Category Archives: PLN

How do you connect to the world?

Screenshot 2015-07-19 17.59.21

Current World Events

That was a title on a board that has been in a few rooms when I’ve taught Social Studies. The idea is that students need to connect with what is happening in the world.

Sounds simple.

Not really.

With the different worldview students bring to the classroom, world events can be a somewhat hotspot for discussions. Events around the world aren’t simple, not that they ever were. But we are now beginning to discuss what previously was non-discussable and that can be difficult in a classroom.

What are some of the different options that teachers have when trying to use current world events as points of discussion in the classroom? How can they address some of these issues? What if they have no idea where to start?

Avoidance

One option is not to. It’s sounds rather odd that the events happening in the world would be ignored but, for some teachers, this is the simplest way to avoid any type of controversy. Surface treatment of issues that mentions or references events can pass as “covering” if techniques of “read the article, answer the questions” is used. Short discussions that name people and places pass as covering the issue as teachers, worried about what might be said, avoid discussions or debates that might come up and certainly avoid any discussion of privilege, discrimination, oppression, persecution and other discussions that may make people, including the teacher, uncomfortable.

It’s important to reflect upon how our actions and words impact and influence students. When I began teaching, I wasn’t aware of my own privilege or how it provided a very narrow worldview of events that took place in the world. As I have been made aware of my privilege and come to understand that this privilege taints my own view of events, using world events in my own teaching has changed.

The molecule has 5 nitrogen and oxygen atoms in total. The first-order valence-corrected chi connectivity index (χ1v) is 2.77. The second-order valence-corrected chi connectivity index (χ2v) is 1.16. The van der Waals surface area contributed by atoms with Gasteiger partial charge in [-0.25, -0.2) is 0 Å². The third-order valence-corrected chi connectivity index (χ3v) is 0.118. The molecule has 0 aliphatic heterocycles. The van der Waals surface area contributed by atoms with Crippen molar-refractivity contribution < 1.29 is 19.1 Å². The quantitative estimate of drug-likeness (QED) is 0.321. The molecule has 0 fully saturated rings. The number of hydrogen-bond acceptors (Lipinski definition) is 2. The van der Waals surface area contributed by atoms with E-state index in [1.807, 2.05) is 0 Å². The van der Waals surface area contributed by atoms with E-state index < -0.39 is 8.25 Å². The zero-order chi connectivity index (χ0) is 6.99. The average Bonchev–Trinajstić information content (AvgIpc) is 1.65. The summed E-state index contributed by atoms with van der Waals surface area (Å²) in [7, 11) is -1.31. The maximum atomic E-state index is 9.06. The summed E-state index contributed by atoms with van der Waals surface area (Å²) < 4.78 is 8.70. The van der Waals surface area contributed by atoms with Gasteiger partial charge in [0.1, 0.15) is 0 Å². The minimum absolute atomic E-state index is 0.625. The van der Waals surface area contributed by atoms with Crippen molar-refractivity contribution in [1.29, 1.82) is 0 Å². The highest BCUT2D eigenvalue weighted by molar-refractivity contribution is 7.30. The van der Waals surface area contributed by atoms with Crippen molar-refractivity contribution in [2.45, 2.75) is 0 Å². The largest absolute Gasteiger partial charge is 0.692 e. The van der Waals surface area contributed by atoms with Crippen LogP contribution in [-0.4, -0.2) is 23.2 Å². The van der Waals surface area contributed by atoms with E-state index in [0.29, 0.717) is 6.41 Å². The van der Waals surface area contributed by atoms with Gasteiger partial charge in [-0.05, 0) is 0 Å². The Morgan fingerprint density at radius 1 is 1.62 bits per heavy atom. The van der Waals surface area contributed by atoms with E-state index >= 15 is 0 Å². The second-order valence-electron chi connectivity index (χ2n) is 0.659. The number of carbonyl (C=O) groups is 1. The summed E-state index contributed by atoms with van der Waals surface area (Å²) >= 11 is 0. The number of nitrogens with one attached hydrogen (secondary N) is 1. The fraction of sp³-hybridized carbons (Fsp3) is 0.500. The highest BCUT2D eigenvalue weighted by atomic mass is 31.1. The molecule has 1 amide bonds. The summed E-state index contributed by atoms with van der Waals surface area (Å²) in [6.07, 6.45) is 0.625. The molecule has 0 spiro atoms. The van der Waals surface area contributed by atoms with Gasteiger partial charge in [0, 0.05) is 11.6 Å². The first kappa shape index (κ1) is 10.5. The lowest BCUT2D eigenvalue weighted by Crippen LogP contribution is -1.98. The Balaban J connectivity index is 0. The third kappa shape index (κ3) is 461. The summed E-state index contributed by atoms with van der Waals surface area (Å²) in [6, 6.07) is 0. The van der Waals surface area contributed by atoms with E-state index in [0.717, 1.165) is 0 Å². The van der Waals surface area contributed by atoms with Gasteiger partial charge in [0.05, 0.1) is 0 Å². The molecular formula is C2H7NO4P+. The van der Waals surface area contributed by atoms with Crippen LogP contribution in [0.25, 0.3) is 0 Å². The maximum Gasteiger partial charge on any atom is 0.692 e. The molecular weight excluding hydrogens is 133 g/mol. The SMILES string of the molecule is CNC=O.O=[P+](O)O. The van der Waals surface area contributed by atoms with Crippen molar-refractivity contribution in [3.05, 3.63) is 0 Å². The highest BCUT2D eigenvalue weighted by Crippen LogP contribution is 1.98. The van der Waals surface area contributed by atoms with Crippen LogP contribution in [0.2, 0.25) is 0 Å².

As a young teacher, I use to think that I had a pretty good idea of the different points of view of various events. Naive as I was, it did not stop me from using various sources to examine and open discussions about events as they took place. As the opportunity to connect with others became easier, the opportunity to see different views of events also became easier. Just as the images in a kaleidoscope change as you turn it, so to do views of any event change depending on the point of view. For a teacher, it can be somewhat difficult to know what to do or how to approach any topic in the classroom.

It  can be a challenge. Most definitely.

But the great thing is that students can often lead us if given the opportunity.

But we have to be willing to speak up.

Being Quiet Isn’t An Option